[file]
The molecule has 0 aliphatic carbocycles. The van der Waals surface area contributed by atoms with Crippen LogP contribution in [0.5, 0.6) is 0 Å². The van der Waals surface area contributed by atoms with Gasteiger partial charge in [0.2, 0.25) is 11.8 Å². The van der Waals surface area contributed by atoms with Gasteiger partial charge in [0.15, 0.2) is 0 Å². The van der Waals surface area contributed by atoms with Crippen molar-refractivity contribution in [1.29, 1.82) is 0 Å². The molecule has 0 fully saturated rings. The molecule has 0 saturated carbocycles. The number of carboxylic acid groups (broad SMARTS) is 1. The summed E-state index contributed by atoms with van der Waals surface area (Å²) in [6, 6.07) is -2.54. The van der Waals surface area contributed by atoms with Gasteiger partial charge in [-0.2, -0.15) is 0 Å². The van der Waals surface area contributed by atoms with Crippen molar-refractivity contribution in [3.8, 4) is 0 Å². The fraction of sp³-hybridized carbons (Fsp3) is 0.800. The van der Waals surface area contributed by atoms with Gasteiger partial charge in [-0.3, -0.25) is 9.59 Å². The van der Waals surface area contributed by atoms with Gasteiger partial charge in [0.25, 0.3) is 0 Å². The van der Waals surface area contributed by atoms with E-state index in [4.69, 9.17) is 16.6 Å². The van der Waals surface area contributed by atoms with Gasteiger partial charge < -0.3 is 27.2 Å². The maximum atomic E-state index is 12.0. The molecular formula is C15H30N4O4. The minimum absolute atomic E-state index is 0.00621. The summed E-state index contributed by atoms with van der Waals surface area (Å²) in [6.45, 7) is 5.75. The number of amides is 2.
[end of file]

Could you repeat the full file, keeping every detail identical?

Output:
The molecule has 0 aliphatic carbocycles. The van der Waals surface area contributed by atoms with Crippen LogP contribution in [0.5, 0.6) is 0 Å². The van der Waals surface area contributed by atoms with Gasteiger partial charge in [0.2, 0.25) is 11.8 Å². The van der Waals surface area contributed by atoms with Gasteiger partial charge in [0.15, 0.2) is 0 Å². The van der Waals surface area contributed by atoms with Crippen molar-refractivity contribution in [1.29, 1.82) is 0 Å². The molecule has 0 fully saturated rings. The molecule has 0 saturated carbocycles. The number of carboxylic acid groups (broad SMARTS) is 1. The summed E-state index contributed by atoms with van der Waals surface area (Å²) in [6, 6.07) is -2.54. The van der Waals surface area contributed by atoms with Gasteiger partial charge in [-0.2, -0.15) is 0 Å². The van der Waals surface area contributed by atoms with Crippen molar-refractivity contribution in [3.8, 4) is 0 Å². The fraction of sp³-hybridized carbons (Fsp3) is 0.800. The van der Waals surface area contributed by atoms with Gasteiger partial charge in [-0.3, -0.25) is 9.59 Å². The van der Waals surface area contributed by atoms with Gasteiger partial charge in [0.25, 0.3) is 0 Å². The van der Waals surface area contributed by atoms with E-state index in [4.69, 9.17) is 16.6 Å². The van der Waals surface area contributed by atoms with Gasteiger partial charge < -0.3 is 27.2 Å². The maximum atomic E-state index is 12.0. The molecular formula is C15H30N4O4. The minimum absolute atomic E-state index is 0.00621. The summed E-state index contributed by atoms with van der Waals surface area (Å²) in [6.45, 7) is 5.75. The number of amides is 2.